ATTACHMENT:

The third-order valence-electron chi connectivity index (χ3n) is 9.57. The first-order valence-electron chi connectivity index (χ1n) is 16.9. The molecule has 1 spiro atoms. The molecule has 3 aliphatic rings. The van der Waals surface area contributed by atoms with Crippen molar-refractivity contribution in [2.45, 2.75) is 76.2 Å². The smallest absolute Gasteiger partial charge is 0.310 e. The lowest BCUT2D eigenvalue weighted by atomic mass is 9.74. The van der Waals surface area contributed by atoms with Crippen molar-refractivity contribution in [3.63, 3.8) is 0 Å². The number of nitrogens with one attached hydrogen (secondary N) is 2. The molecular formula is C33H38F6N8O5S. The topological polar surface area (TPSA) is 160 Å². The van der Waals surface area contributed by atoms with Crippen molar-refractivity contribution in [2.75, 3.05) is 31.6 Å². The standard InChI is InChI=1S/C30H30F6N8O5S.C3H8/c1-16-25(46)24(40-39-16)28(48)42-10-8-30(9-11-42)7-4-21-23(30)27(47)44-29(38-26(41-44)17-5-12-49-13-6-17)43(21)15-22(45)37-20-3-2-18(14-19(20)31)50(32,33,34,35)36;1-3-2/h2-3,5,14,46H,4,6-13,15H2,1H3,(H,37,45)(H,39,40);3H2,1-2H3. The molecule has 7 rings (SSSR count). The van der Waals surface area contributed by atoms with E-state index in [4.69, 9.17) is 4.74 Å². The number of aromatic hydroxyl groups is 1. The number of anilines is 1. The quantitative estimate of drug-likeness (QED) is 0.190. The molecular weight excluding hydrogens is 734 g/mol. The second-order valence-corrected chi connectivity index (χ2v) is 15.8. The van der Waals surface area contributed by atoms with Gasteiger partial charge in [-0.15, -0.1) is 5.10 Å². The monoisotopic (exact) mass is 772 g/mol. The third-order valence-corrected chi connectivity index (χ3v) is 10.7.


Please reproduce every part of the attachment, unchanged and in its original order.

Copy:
The third-order valence-electron chi connectivity index (χ3n) is 9.57. The first-order valence-electron chi connectivity index (χ1n) is 16.9. The molecule has 1 spiro atoms. The molecule has 3 aliphatic rings. The van der Waals surface area contributed by atoms with Crippen molar-refractivity contribution in [2.45, 2.75) is 76.2 Å². The smallest absolute Gasteiger partial charge is 0.310 e. The lowest BCUT2D eigenvalue weighted by atomic mass is 9.74. The van der Waals surface area contributed by atoms with Crippen molar-refractivity contribution in [3.63, 3.8) is 0 Å². The number of nitrogens with one attached hydrogen (secondary N) is 2. The molecular formula is C33H38F6N8O5S. The topological polar surface area (TPSA) is 160 Å². The van der Waals surface area contributed by atoms with Crippen molar-refractivity contribution in [2.75, 3.05) is 31.6 Å². The standard InChI is InChI=1S/C30H30F6N8O5S.C3H8/c1-16-25(46)24(40-39-16)28(48)42-10-8-30(9-11-42)7-4-21-23(30)27(47)44-29(38-26(41-44)17-5-12-49-13-6-17)43(21)15-22(45)37-20-3-2-18(14-19(20)31)50(32,33,34,35)36;1-3-2/h2-3,5,14,46H,4,6-13,15H2,1H3,(H,37,45)(H,39,40);3H2,1-2H3. The molecule has 7 rings (SSSR count). The van der Waals surface area contributed by atoms with E-state index in [4.69, 9.17) is 4.74 Å². The number of aromatic hydroxyl groups is 1. The number of anilines is 1. The quantitative estimate of drug-likeness (QED) is 0.190. The molecular weight excluding hydrogens is 734 g/mol. The second-order valence-corrected chi connectivity index (χ2v) is 15.8. The van der Waals surface area contributed by atoms with Gasteiger partial charge in [-0.15, -0.1) is 5.10 Å². The monoisotopic (exact) mass is 772 g/mol. The third-order valence-corrected chi connectivity index (χ3v) is 10.7.